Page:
Vimovo Side Effects Center
Medical Editor: John P. Cunha, DO, FACOEP
Vimovo (naproxen and esomeprazole magnesium) is a combination of a non-steroidal anti-inflammatory drug (NSAID) and a proton pump inhibitor (PPI) used to treat signs and symptoms of rheumatoid arthritis, osteoarthritis, and ankylosing spondylitis when there is a high risk for stomach bleeding/ulcer. Common side effects of Vimovo include upset stomach, stomach pain, heartburn, nausea, gas, diarrhea, constipation, drowsiness, or dizziness.
The dosage of Vimovo is one tablet twice daily, 375 mg naproxen/20 mg esomeprazole or 500 mg naproxen/20 mg esomeprazole. Vimovo may interact with amphetamines, oral bisphosphonates, blood thinners, anti-platelet drugs, SSRI/SNRI antidepressants, clopidogrel, corticosteroids, HIV drugs, lithium, probenecid, digoxin, azole antifungals, iron supplements, other products containing naproxen, other proton pump inhibitors. Check medicine labels as many contain pain relievers/fever reducers similar to Vimovo and may increase the risk of side effects if taken together. Tell your doctor all medications and supplements you are taking. Vimovo should be used only when prescribed during the first 6 months of pregnancy. It is not recommended for use during the last 3 months of pregnancy due to the potential for harm to a fetus and interference with normal labor/delivery. Naproxen passes into breast milk. It is unknown if esomeprazole passes into breast milk. Consult your doctor before breast-feeding.
Our Vimovo (naproxen and esomeprazole magnesium) Side Effects Drug Center provides a comprehensive view of available drug information on the potential side effects when taking this medication.
This is not a complete list of side effects and others may occur. Call your doctor for medical advice about side effects. You may report side effects to FDA at 1-800-FDA-1088.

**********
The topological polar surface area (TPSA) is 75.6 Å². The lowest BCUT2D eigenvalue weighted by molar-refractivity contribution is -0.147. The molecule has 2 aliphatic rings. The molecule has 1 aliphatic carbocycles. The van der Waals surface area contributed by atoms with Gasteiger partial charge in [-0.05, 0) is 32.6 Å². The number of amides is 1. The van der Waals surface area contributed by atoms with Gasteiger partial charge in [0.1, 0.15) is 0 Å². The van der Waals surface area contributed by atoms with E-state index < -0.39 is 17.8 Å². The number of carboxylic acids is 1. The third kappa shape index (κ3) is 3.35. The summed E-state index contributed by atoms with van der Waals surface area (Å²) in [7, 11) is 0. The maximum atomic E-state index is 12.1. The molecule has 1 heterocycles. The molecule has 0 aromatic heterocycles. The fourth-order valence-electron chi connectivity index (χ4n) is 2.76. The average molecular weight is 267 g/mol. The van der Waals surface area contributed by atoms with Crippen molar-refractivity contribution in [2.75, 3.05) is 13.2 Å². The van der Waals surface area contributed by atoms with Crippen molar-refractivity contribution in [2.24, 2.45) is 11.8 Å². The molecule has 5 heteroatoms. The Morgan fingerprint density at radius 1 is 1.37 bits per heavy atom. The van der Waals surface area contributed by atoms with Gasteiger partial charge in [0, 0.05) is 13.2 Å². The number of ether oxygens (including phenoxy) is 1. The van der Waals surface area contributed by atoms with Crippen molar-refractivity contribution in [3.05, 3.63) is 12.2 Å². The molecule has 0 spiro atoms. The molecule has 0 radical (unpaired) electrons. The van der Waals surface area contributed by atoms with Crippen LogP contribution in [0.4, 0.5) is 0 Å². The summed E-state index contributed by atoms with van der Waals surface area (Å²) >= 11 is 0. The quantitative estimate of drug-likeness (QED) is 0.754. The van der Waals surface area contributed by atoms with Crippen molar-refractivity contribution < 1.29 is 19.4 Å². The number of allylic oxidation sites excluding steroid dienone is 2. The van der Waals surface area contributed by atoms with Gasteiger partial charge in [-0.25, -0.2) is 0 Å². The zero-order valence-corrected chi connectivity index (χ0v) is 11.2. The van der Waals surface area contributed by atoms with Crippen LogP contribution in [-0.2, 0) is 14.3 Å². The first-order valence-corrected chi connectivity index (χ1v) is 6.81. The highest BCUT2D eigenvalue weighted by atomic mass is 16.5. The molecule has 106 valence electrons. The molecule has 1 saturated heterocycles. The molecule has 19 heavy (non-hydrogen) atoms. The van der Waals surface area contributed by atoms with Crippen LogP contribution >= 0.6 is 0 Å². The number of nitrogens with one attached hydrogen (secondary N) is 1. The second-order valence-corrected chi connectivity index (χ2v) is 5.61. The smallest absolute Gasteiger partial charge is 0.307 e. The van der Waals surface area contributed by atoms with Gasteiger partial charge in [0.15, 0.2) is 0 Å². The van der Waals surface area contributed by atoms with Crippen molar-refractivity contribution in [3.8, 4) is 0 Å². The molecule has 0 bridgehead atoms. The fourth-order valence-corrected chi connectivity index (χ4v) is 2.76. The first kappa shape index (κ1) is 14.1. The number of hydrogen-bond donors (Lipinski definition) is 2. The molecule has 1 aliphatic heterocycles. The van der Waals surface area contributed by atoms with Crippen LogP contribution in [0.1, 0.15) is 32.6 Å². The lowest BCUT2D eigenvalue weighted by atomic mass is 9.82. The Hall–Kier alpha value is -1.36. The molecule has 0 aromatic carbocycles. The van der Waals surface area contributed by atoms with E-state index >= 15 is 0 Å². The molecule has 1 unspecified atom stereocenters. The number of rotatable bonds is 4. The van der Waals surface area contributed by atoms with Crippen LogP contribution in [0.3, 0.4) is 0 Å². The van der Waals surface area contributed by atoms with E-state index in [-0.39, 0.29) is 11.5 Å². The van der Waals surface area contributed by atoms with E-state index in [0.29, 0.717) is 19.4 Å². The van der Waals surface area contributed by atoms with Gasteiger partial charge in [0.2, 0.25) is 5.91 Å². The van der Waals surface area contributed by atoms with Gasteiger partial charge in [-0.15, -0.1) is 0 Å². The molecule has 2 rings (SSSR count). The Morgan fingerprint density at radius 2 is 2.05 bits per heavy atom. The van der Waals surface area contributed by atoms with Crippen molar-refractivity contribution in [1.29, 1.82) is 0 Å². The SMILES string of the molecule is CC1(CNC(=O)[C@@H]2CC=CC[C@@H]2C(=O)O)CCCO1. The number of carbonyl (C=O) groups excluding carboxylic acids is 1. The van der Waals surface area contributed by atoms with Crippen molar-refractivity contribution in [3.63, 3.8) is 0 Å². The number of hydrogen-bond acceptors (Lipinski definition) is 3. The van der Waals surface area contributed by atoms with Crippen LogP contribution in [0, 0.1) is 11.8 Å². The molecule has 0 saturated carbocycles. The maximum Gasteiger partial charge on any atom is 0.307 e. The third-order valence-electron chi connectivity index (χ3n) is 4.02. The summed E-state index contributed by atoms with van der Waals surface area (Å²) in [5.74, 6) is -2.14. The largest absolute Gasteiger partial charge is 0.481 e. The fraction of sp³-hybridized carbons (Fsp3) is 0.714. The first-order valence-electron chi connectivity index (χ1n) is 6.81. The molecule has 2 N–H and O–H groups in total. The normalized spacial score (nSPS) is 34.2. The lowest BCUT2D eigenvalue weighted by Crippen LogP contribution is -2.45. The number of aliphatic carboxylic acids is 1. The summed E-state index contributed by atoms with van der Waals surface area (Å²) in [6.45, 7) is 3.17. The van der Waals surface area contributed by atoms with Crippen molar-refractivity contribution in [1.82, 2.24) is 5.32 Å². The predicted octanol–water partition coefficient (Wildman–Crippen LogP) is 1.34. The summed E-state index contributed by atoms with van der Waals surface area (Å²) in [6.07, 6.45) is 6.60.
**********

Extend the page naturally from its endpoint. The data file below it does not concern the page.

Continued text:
What is Patient Information in Detail?
Easy-to-read and understand detailed drug information and pill images for the patient or caregiver from Cerner Multum.
Vimovo in Detail - Patient Information: Side Effects
Get emergency medical help if you have any of these signs of an allergic reaction: hives; difficulty breathing; swelling of your face, lips, tongue, or throat.
Stop using esomeprazole and naproxen and call your doctor at once if you have a serious side effect such as:
- pale skin, easy bruising, unusual bleeding, or any bleeding that will not stop;
- chest pain or heavy feeling, pain spreading to the arm or shoulder, nausea, sweating, general ill feeling;
- sudden numbness or weakness, especially on one side of the body;
- sudden headache, confusion, problems with vision, speech, or balance;
- pain, swelling, warmth, or redness in one or both legs;
- low magnesium (dizziness, confusion, fast or uneven heart rate, jerking muscle movements, jittery feeling, muscle cramps, muscle weakness or limp feeling, cough or choking feeling, seizure);
- urinating less than usual or not at all;
- swelling, rapid weight gain, feeling short of breath (even with mild exertion);
- diarrhea that is watery or bloody;